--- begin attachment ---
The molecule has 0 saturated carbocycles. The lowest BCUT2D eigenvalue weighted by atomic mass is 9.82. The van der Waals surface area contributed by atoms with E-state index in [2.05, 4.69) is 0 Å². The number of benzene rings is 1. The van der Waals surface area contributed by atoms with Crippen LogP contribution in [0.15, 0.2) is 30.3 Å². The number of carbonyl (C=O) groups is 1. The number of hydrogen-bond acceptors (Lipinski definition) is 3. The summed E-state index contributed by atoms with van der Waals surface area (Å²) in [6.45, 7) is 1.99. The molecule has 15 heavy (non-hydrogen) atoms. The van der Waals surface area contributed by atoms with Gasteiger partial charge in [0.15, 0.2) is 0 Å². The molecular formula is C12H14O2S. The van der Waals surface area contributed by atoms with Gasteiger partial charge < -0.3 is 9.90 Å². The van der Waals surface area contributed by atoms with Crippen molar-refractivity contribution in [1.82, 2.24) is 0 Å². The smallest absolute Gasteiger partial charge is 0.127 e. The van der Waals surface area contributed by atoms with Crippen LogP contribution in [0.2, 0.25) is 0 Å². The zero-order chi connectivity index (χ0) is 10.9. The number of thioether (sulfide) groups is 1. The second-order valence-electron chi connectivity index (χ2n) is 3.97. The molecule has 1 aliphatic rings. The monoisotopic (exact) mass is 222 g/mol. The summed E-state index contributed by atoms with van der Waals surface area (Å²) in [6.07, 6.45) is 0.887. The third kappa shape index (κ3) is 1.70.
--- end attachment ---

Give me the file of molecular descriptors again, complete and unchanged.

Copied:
The molecule has 0 saturated carbocycles. The lowest BCUT2D eigenvalue weighted by atomic mass is 9.82. The van der Waals surface area contributed by atoms with E-state index in [2.05, 4.69) is 0 Å². The number of benzene rings is 1. The van der Waals surface area contributed by atoms with Crippen LogP contribution in [0.15, 0.2) is 30.3 Å². The number of carbonyl (C=O) groups is 1. The number of hydrogen-bond acceptors (Lipinski definition) is 3. The summed E-state index contributed by atoms with van der Waals surface area (Å²) in [6.45, 7) is 1.99. The molecule has 15 heavy (non-hydrogen) atoms. The van der Waals surface area contributed by atoms with Gasteiger partial charge in [0.15, 0.2) is 0 Å². The molecular formula is C12H14O2S. The van der Waals surface area contributed by atoms with Gasteiger partial charge < -0.3 is 9.90 Å². The van der Waals surface area contributed by atoms with Crippen molar-refractivity contribution in [1.82, 2.24) is 0 Å². The smallest absolute Gasteiger partial charge is 0.127 e. The van der Waals surface area contributed by atoms with Crippen LogP contribution in [0.2, 0.25) is 0 Å². The zero-order chi connectivity index (χ0) is 10.9. The number of thioether (sulfide) groups is 1. The second-order valence-electron chi connectivity index (χ2n) is 3.97. The molecule has 1 aliphatic rings. The monoisotopic (exact) mass is 222 g/mol. The summed E-state index contributed by atoms with van der Waals surface area (Å²) in [6.07, 6.45) is 0.887. The third kappa shape index (κ3) is 1.70.